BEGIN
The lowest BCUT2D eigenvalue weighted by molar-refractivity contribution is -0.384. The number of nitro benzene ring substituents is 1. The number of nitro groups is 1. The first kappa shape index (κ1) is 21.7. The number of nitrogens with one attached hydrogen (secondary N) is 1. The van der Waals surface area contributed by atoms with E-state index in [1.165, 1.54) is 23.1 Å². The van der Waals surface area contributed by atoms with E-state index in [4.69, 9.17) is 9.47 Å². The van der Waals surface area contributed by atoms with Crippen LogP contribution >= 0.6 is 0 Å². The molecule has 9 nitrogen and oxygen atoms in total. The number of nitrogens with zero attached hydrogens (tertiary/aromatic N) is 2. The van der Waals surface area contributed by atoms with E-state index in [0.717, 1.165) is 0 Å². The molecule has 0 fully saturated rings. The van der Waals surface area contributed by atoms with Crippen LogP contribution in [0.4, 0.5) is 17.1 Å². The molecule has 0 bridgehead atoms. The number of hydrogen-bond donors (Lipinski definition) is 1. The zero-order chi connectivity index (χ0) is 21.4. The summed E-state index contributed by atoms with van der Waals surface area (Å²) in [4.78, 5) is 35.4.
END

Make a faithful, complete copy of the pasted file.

The lowest BCUT2D eigenvalue weighted by molar-refractivity contribution is -0.384. The number of nitro benzene ring substituents is 1. The number of nitro groups is 1. The first kappa shape index (κ1) is 21.7. The number of nitrogens with one attached hydrogen (secondary N) is 1. The van der Waals surface area contributed by atoms with E-state index in [1.165, 1.54) is 23.1 Å². The van der Waals surface area contributed by atoms with E-state index in [4.69, 9.17) is 9.47 Å². The van der Waals surface area contributed by atoms with Crippen LogP contribution >= 0.6 is 0 Å². The molecule has 9 nitrogen and oxygen atoms in total. The number of nitrogens with zero attached hydrogens (tertiary/aromatic N) is 2. The van der Waals surface area contributed by atoms with E-state index in [0.717, 1.165) is 0 Å². The molecule has 0 fully saturated rings. The van der Waals surface area contributed by atoms with Crippen LogP contribution in [0.4, 0.5) is 17.1 Å². The molecule has 0 bridgehead atoms. The number of hydrogen-bond donors (Lipinski definition) is 1. The zero-order chi connectivity index (χ0) is 21.4. The summed E-state index contributed by atoms with van der Waals surface area (Å²) in [4.78, 5) is 35.4.